The best performer, by far, is the PS4 Pro. Locked at native 1080p, this version holds 60 frames per second nearly all of the time. It’s a very stable game but even still, it’s not quite perfect. There are occasional hitches, for instance, such as when you gain a new shard. Still, by and large, the game runs very well and, if you’re looking for the most fluid console release, Pro is the one you want to get.
And this is what makes the Xbox One X build so curious. It’s pushing four times the number of pixels and does look much better, but as a consequence, the frame-rate is not as stable as the Pro. Many scenes exhibit minor dips below 60fps which can take some of the sheen away from the experience. However, after spending a lot of time with Bloodstained, performance is still high enough as to be not overly distracting. This is really a situation of image quality versus stability: if you’re okay with inconsistencies during gameplay, go for the Xbox One X version, but if you prefer something approaching a locked frame-rate, PS4 Pro is the one to play.
After that, we have the base PS4 which looks very, very close to the Pro version but certainly doesn’t run that way. The base experience is significantly worse with slowdown rearing its head on a regular basis. Early on, the results aren’t too bad but as you progress, the frame-rate starts to plummet. Many scenes throughout the game struggle to even hold 50 frames per second let alone 60fps, while there is evidence that some late game areas can really can tank frame-rate hard. Next up, there’s the Xbox One S, which sees resolution drop to 900p, but offers performance broadly equivalent to the standard vanilla PS4 – and this leaves the Switch version as the least impressive of the bunch. I actually went in expecting the worst and the results aren’t pretty – but they’re also better than I expected. Basically, one of the major sacrifices made to get up and running on Switch was the reduction of the frame-rate to 30 frames per second as opposed to 60fps. By and large, Switch has no issues hitting this level of performance.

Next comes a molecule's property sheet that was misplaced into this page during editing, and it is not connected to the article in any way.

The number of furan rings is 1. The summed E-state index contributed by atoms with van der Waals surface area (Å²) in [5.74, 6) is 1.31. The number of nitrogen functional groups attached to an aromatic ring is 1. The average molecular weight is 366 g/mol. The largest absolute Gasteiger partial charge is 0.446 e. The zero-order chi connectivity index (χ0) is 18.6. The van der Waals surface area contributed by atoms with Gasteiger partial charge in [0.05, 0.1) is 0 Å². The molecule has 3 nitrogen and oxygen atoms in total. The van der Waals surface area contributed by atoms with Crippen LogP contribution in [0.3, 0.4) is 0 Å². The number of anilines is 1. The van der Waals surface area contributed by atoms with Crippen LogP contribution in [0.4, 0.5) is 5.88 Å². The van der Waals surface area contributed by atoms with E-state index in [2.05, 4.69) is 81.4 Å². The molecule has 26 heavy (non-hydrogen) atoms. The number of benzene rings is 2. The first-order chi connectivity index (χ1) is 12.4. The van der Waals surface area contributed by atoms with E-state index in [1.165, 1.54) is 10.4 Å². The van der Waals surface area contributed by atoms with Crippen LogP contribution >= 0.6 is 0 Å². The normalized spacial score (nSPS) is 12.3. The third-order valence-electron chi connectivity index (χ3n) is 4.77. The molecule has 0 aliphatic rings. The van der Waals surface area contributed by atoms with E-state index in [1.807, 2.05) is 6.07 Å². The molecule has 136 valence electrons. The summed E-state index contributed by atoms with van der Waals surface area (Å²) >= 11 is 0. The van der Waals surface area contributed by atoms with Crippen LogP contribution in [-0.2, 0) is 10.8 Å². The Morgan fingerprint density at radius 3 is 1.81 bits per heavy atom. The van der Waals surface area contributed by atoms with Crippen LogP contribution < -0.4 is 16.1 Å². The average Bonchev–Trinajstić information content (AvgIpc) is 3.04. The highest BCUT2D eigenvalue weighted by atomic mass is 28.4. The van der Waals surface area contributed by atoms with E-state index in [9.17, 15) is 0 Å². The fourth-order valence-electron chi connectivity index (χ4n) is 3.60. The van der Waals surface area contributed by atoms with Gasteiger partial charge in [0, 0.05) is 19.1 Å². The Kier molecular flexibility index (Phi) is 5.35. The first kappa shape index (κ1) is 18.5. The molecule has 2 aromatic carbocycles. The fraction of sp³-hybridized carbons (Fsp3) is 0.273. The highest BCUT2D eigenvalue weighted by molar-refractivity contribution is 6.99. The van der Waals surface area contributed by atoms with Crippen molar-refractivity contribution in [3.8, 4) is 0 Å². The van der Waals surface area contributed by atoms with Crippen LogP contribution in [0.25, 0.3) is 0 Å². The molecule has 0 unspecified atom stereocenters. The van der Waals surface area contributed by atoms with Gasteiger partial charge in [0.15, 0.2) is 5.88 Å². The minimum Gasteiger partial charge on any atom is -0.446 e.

After playing through roughly 30 per cent of the game on Switch, I’ve found that the frame-rate is really quite stable overall. There are some occasional hitches but it’s smooth enough – it doesn’t feel right. I think the issue here is that the lower frame-rate combined with high input latency results in a game that just feels a lot worse to play overall. It’s the same in portable mode too – it holds 30fps just like docked, but still feels very laggy to play.
Overall though, Bloodstained is a brilliant game with a few rough edges – especially so on Switch clearly. But despite the technical problems, I think it’s absolutely worth playing and a worthy follow-up to Symphony of the Night. It has a sense of scale that is more in line with the PS1 classic as opposed to its portable follow-ups. I also appreciate the core design of the progression – this is a game that doesn’t hold your hand. Progression is often unclear and players are pushed to explore and play around with the game to proceed. It feels like a design straight out of 1997… and I mean that in the best possible way. It’s clear that the developers understand what makes those games so special and they don’t go out of their way to guide you by hand through the experience. It’s very rewarding to play. Put simply, the master has definitely returned.